There is nothing in the dictionary definition about how many pages make a book, what size it should be, or if it must have one word or 20 or 5000 words per page. Even so, will your readers be satisfied if you give them a book that is 10 pages long, with one word a page? I think not. Let’s define what readers expect from a business book, and how to make them so excited that they buy yours.
Author Archives for kathwalters
With 16 years experience as an editor and senior journalist in the mainstream press, I have an established track record for creating great content -- stories, links, tweets, blogs -- quickly and efficiently across a wide range of industry sectors. I am an editor, journalist and content marketer.
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Promoting your book is the big gig for all authors. I went to a book launch last night. The place was packed. I know the author, Lennox Nicholson, a little and can't wait to read his book, On the Wagon. My point is this: writing the book took Nicholson three years, yet his journey as an author is just beginning. Promoting his book is his big gig now.
Rant, whinge, whine, barely transparent sales pitch, waffle, unconvincing – we don’t want our blogs (or book) to qualify for those epithets. Powerful blogs are both persuasive and respectful. They outline the views of the author, then give readers all the arguments in a debate, including those on the opposing side. They leave the reader (that’s us) to decide for ourselves if we agree. Respect, right?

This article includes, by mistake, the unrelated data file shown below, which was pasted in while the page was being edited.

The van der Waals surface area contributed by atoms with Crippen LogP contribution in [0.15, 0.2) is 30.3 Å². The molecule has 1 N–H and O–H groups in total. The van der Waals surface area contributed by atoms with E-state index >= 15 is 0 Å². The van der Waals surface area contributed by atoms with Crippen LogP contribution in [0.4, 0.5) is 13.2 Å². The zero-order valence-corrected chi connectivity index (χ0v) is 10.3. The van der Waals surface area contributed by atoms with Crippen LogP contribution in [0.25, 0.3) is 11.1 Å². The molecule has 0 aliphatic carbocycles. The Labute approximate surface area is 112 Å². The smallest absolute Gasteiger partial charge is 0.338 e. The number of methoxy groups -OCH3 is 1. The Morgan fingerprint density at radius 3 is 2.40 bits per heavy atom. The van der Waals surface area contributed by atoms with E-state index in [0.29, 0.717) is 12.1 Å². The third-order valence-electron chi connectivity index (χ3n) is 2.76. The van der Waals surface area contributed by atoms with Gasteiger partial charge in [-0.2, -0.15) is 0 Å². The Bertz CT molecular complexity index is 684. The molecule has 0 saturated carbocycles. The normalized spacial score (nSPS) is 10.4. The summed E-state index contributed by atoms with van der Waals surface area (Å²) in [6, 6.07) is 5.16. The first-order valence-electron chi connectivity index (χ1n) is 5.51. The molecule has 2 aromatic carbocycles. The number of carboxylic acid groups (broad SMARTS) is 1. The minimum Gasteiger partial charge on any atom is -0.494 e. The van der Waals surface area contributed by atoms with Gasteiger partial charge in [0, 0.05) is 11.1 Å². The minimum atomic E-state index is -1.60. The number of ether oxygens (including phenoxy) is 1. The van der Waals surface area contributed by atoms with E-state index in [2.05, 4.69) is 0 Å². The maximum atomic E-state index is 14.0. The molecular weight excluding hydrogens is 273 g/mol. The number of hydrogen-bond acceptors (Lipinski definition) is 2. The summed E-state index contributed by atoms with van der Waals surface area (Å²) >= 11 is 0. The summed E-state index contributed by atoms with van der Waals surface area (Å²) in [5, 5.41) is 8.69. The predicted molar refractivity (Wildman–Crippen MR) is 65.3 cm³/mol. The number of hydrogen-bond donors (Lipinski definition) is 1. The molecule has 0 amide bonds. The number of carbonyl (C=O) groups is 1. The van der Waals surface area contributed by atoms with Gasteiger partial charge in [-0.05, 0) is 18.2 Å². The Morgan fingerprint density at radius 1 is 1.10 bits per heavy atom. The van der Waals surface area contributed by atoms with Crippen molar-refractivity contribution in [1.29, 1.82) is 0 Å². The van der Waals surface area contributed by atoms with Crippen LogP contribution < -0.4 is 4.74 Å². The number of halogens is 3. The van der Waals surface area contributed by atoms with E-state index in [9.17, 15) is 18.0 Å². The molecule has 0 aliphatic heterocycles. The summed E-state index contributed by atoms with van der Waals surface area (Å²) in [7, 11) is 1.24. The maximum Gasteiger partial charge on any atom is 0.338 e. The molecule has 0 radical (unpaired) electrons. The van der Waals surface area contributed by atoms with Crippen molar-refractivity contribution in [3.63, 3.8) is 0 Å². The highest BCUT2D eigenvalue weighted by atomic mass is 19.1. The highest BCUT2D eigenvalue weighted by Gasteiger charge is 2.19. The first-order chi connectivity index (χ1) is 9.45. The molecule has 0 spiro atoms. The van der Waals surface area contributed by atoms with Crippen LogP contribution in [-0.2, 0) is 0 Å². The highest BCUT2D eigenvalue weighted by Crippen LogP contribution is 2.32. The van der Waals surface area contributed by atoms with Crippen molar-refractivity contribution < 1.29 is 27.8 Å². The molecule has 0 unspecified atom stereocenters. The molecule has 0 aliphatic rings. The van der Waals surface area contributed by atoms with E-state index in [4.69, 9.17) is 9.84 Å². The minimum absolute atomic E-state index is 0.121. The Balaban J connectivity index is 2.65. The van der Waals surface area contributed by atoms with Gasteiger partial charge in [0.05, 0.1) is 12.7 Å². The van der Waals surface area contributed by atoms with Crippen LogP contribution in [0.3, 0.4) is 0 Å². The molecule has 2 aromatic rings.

Do we need another blog? It’s a question that I get asked a lot. Fair enough. Given that there are 2.5 million blog posts a month, you might wonder if we do need another blog.
I’m not the only business book blogger out there who can help you write. Because I spend a lot of... View Article
Sitting down may be as bad for you as smoking. We would all like to spend less time sitting down and more time moving, right? And if you are writing a book, you are probably already worrying about what’s going to become of your bum (or is that just me?)
The Leprechaun of Irish folk-law, a cobbler by trade, has a secret stash of gold. If you catch him, he has to tell you where to find the gold. Ideas are like that; if we catch them, they must reveal their gold. But like those little green men, they have an irritating way of disappearing when you need them most. They seem solid, but if we don't hold on to them for dear life, they are here one minute and gone the next.
When you are writing a book or blog, your mind will often lead you down a dead-end. Then it is time for you to apply the question cure. As a journalist, I immersed myself in questions every day. Questions sparks a story idea. How do start-up companies find money for growth? What led that company to go offshore? I'd ask everyone involved questions and their answers became the story.
Quoting is quite hard to do elegantly. Too much attribution is laborious to read. Too little is rude at best and borders on plagiarism. Not the attributes we want in sticky stories – which are memorable, inspiring, thought provoking.
Consummate authors scare us. They turn us from rabbits to turtles. Instead of tearing along, enjoying the wind in our hair and the exhilaration of taking great leaps forward, we toddle along heavily, sniffing the air for signs of danger and twitching back into our shell at every instant. How then can we unleash our inner rabbit, pirate or hard-boiled investigator? And does it even matter if we have a voice?